Workplace bullying is a serious phenomenon occurring in offices and on jobsites across the world. In this lesson, you’ll learn more about what constitutes workplace bullying and some of the signs of bullying behavior.
Bullying (Not) on the Playground
We probably all remember that one kid who got picked on during recess on the playground. Maybe he was the last one picked for kickball, or perhaps she was shunned to the swing set while the rest of the girls her age clustered in a group making plans for a slumber party.
If we fast-forward a couple dozen years, the act of bullying in many circles has not disappeared. Unfortunately, it has just taken new and varied forms in social settings, churches, and workplaces across the country. Statistics from the Workplace Bullying Institute show that one in four employees is impacted by workplace bullying. Let’s take a look at the signs – some overt and some subtle – of bullying in the workplace.
Signs of Workplace Bullying
Workplace bullying, as defined by the Workplace Bullying Institute (WBI), is ‘repeated, health-harming mistreatment of one or more persons (the targets) by one or more perpetrators.’ This type of abusive conduct comes in one of the following forms:
- Threats or intimidation
- Sabotaging or interfering in work
- Offensive conduct or behaviors, including nonverbal
- Verbal abuse
Workplace bullying stems from a need for the perpetrator to have control. The perpetrator chooses his or her targets and either commits bullying acts against them or withholds resources the victim needs. The WBI likens it to domestic violence in the workplace, with an abuser who’s being paid by the company.
Nearly 30 percent of American workers have been bullied at work, according to a WBI survey. Furthermore, a full 75 percent of American workers admit that workplace bullying is a real occurrence happening on the job site.
Domestic abuse, which often manifests itself in the form of bruises and scars, can sometimes be easily spotted, but how do you spot workplace bullying? Let’s take a closer look at some types of workplace bullying, which can be overt or subtler.
Overt Types of Bullying
Here are some overt types of bullying. How many of these do you recognize?
- Aggressive behaviors, such as yelling or slamming a hand on the desk or wall
- Publicly mocking, humiliating or embarrassing a co-worker
- Threats of all kinds, including unwarranted discipline/punishment, termination, or violence
- Constant, unwarranted criticism
- Committing intrusive acts such as disturbing someone’s belongings or spying
- Retaliation against an employee, including revengeful behaviors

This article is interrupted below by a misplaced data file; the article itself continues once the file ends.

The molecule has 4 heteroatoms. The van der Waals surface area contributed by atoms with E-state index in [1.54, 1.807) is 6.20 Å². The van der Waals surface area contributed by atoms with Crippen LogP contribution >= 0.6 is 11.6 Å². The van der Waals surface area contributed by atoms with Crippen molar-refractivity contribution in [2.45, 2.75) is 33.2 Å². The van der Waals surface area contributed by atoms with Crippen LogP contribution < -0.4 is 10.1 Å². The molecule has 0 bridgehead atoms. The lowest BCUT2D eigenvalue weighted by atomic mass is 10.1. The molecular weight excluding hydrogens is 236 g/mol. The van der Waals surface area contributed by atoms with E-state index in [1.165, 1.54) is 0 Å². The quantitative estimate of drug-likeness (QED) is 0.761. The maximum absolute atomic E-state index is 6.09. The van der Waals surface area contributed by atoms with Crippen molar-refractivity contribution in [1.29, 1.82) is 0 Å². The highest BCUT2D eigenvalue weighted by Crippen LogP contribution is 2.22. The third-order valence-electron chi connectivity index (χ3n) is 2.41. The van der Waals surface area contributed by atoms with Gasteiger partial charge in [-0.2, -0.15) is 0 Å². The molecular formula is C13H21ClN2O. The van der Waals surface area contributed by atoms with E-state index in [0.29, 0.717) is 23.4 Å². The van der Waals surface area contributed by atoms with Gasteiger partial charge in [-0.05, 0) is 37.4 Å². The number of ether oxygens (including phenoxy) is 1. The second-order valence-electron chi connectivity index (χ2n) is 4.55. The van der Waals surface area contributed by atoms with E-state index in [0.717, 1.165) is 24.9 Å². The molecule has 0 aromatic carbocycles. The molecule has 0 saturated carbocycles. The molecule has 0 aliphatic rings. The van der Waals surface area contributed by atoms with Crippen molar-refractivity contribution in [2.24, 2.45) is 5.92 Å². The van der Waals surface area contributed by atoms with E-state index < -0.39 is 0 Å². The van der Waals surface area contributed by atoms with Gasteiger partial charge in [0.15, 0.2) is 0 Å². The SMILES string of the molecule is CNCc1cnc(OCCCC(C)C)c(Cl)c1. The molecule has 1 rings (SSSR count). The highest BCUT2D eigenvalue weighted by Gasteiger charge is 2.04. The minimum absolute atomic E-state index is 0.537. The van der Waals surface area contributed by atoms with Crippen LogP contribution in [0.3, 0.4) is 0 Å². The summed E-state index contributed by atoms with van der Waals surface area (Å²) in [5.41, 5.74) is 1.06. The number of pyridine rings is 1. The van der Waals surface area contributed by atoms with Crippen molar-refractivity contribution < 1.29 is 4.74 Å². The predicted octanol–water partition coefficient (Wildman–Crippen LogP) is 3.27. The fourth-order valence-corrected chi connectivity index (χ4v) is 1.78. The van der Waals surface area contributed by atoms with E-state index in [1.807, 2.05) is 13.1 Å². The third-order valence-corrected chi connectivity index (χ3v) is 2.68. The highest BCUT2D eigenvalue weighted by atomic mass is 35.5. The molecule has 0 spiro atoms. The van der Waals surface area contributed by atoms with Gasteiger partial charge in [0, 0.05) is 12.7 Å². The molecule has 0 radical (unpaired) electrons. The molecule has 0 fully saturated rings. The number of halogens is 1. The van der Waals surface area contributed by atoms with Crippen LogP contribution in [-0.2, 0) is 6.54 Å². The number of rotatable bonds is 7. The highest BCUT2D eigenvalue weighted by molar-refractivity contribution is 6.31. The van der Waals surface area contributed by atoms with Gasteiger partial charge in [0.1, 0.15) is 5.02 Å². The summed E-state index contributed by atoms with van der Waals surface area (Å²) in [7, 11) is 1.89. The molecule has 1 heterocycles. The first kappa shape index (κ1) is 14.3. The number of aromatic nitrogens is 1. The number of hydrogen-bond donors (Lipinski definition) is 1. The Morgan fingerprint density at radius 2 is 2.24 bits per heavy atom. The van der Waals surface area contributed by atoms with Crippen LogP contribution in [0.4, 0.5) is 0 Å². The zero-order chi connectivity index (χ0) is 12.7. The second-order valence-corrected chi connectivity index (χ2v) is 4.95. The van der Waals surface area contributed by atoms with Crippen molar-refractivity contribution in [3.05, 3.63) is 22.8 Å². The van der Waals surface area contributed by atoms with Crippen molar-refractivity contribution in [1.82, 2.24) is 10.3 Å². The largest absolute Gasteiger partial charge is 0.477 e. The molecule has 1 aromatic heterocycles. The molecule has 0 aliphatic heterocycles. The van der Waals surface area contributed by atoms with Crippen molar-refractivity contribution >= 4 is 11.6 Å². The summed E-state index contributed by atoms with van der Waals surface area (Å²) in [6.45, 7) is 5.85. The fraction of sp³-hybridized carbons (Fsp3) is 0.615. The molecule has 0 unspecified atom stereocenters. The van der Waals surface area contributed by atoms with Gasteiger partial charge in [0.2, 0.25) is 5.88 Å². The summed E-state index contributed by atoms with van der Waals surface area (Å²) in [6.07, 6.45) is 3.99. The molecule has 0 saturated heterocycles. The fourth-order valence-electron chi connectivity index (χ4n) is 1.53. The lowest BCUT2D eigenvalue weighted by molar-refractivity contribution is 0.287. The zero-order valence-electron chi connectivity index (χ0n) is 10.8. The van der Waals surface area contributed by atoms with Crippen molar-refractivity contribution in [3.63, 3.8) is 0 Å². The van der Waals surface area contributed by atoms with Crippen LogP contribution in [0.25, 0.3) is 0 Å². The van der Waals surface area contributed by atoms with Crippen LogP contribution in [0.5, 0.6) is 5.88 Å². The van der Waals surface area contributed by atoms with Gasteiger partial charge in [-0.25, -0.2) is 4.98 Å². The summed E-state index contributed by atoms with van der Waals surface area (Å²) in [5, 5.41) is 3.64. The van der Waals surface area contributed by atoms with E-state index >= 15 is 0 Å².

- Spreading rumors or gossip about an employee
- Coercing an employee into an action they would not morally or ethically participate in
- Subjecting employees to intense mood swings
- Campaigning against another employee to prevent advancement or remove them from their job
Subtle Types of Bullying
Here are some forms of bullying that are subtler. As a result, they can be harder to spot in the workplace.
- Belittling co-workers’ opinions or work products
- Deceitful conduct, such as lying about a co-worker to a manager
- Impossible expectations or frequently changing job requirements
- Breeding competition among employees that pits them against each other in hopes of creating conflict
- Intimidation through threats or distressing communication
- Ignoring or excluding certain members of the team
- Defending behaviors or rationalizing actions
- Making an employee feel guilty or inadequate
- Removing responsibilities or duties without explanation or cause
- Taking credit for work performed by other people without giving appropriate credit
Effects of Workplace Bullying
Whether obvious or subtle, the effects of workplace bullying are no joke. These symptoms can manifest themselves physically, emotionally, mentally, or psychologically inside or outside of the office. Symptoms of a distressing workplace may rear their ugly head when you’re at home, and they may include:
- Feelings of sickness or physical ailments, such as wanting to throw up, having an elevated blood pressure, or experiencing unexplained health problems
- Loss of interest in favorite activities with friends and family
- Obsessing about work when you’re not there
Also, they may manifest themselves when you’re at work in the following ways:
- Feelings of agitation or anxiety surround your work and permeate your day.
- Co-workers have stopped talking to you or working with you.
- The human resources department fails to address your concerns; or when confronted, the perpetrator accuses you of harassment.
- Reasonable requests are denied with no explanation.
- Work productivity suffers due to continual bullying.
- Sick days or vacation days are used up just to get a break.
As we saw in this lesson, workplace bullying creates an atmosphere of physical, emotional, and psychological distress for victims and the employees subjected to those behaviors. Bullying on the job can create feelings of frustration, inadequacy, anger, and poor job performance. Signs of bullying can be overt or obvious, such as acting out aggressively (either verbally or physically), publicly mocking, or criticizing an employee. Bullying can also be subtler and thus more difficult to spot; examples can range from ignoring or intimidating employees, belittling their work, or taking credit where credit is not due.